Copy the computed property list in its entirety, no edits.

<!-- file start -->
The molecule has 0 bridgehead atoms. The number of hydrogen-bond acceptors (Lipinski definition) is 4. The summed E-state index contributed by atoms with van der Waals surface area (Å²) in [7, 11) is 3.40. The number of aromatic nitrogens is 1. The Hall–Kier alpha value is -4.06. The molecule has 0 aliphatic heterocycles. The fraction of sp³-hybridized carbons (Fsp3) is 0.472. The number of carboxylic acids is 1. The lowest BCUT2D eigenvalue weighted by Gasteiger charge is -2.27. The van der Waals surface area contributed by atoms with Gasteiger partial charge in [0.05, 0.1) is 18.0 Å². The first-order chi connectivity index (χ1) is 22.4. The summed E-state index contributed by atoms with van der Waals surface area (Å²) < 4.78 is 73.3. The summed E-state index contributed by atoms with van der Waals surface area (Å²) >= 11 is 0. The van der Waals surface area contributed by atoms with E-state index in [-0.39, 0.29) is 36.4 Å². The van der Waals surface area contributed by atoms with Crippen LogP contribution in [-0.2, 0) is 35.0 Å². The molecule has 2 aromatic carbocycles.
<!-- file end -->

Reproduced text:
The molecule has 0 bridgehead atoms. The number of hydrogen-bond acceptors (Lipinski definition) is 4. The summed E-state index contributed by atoms with van der Waals surface area (Å²) in [7, 11) is 3.40. The number of aromatic nitrogens is 1. The Hall–Kier alpha value is -4.06. The molecule has 0 aliphatic heterocycles. The fraction of sp³-hybridized carbons (Fsp3) is 0.472. The number of carboxylic acids is 1. The lowest BCUT2D eigenvalue weighted by Gasteiger charge is -2.27. The van der Waals surface area contributed by atoms with Gasteiger partial charge in [0.05, 0.1) is 18.0 Å². The first-order chi connectivity index (χ1) is 22.4. The summed E-state index contributed by atoms with van der Waals surface area (Å²) < 4.78 is 73.3. The summed E-state index contributed by atoms with van der Waals surface area (Å²) >= 11 is 0. The van der Waals surface area contributed by atoms with E-state index in [-0.39, 0.29) is 36.4 Å². The van der Waals surface area contributed by atoms with Crippen LogP contribution in [-0.2, 0) is 35.0 Å². The molecule has 2 aromatic carbocycles.